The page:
Henoch-Schonlein purpura on the legs - illustration

      Henoch-Schonlein purpura is more commonly seen in children than adults and often occurs after an upper respiratory infection. It causes skin rashes that bleed into the skin (petechiae and purpura). Bleeding may also occur from the gastrointestinal tract and kidneys.

      Henoch-Schonlein purpura on the legs

      illustration

    • Meningococcemia on the calves

      Meningococcemia on the calves - illustration

      Meningococcemia is a life-threatening infection that occurs when the meningococcus, Neisseria meningitidis, invades the blood stream. Bleeding into the skin (petechiae and purpura) may occur. The tissue in areas may die (become necrotic or gangrenous). If the person survives, the areas heal with scarring.

      Meningococcemia on the calves

      illustration

    • Meningococcemia on the leg

      Meningococcemia on the leg - illustration

      Meningococcemia is a life-threatening infection that occurs when the meningococcus, Neisseria meningitidis, invades the blood stream. There is usually bleeding into the skin (petechiae and purpura), and the tissue in these areas may die (become necrotic or gangrenous). If the patient survives, the areas heal with scarring. This picture demonstrates more hemorrhage and little tissue death.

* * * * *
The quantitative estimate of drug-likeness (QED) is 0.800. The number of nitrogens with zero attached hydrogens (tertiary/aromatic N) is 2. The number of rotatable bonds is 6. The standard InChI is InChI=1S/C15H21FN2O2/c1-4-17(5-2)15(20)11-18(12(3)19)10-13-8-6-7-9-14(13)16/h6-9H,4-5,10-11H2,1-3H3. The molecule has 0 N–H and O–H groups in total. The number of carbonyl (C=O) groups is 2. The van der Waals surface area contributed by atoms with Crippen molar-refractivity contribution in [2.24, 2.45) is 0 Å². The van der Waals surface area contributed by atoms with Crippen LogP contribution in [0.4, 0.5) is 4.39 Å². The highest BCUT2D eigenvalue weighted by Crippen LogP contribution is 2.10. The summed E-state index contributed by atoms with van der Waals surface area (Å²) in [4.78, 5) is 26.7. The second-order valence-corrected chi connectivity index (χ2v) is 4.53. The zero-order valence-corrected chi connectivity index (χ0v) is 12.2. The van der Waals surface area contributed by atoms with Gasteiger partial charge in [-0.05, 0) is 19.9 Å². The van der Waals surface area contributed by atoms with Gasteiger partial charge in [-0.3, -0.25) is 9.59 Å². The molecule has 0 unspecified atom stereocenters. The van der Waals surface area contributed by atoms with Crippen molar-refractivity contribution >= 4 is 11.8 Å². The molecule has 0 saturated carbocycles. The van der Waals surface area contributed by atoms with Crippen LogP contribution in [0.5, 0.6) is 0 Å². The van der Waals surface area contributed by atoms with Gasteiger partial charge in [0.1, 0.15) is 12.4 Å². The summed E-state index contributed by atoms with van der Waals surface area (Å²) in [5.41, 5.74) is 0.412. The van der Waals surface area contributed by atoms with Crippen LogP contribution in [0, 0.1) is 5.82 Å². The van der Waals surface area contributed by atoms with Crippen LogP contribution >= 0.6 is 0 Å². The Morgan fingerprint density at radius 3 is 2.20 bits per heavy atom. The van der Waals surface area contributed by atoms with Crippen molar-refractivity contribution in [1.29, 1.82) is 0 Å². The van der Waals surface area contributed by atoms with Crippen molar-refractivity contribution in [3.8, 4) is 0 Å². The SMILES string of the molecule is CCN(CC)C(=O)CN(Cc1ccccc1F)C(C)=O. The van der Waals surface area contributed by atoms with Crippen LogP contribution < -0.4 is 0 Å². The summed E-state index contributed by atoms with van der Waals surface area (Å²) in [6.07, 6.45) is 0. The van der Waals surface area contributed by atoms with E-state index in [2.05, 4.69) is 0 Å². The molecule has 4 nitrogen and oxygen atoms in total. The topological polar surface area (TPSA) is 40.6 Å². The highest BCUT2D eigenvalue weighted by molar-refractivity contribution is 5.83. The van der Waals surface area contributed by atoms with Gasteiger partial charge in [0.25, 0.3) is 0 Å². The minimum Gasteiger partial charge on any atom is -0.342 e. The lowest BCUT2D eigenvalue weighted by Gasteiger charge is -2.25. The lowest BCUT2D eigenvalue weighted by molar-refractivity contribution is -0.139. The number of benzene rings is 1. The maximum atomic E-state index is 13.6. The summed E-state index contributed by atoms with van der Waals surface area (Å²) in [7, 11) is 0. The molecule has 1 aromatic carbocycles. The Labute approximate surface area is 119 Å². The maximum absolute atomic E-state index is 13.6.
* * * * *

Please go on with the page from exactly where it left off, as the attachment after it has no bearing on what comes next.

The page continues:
Meningococcemia on the leg

      illustration

    • Rocky mountain spotted fever on the foot

      Rocky mountain spotted fever on the foot - illustration

      Rocky Mountain spotted fever is caused by the organism Rickettsia rickettsii and is transmitted by a tick bite. It is a serious infection that produces a classical rash in about 90% of infected individuals. This is the typical appearance of the rash. There are many symptoms that affect the entire body (systemic).

      Rocky mountain spotted fever on the foot

      illustration

    • Meningococcemia associated purpura

      Meningococcemia associated purpura - illustration

      Meningococcemia is a life-threatening infection that occurs when the bacteria, Neisseria meningitidis, invades the blood stream. Bleeding into the skin (petechiae and purpura) typically occurs and the tissue may die (become necrotic or gangrenous). If the patient survives, the areas heal with scarring.

      Meningococcemia associated purpura

      illustration

     

    Review Date: 4/16/2019

    Reviewed By: Michael Lehrer, MD, Clinical Associate Professor, Department of Dermatology, University of Pennsylvania Medical Center, Philadelphia, PA. Review provided by VeriMed Healthcare Network. Also reviewed by David Zieve, MD, MHA, Medical Director, Brenda Conaway, Editorial Director, and the A.D.A.M. Editorial team.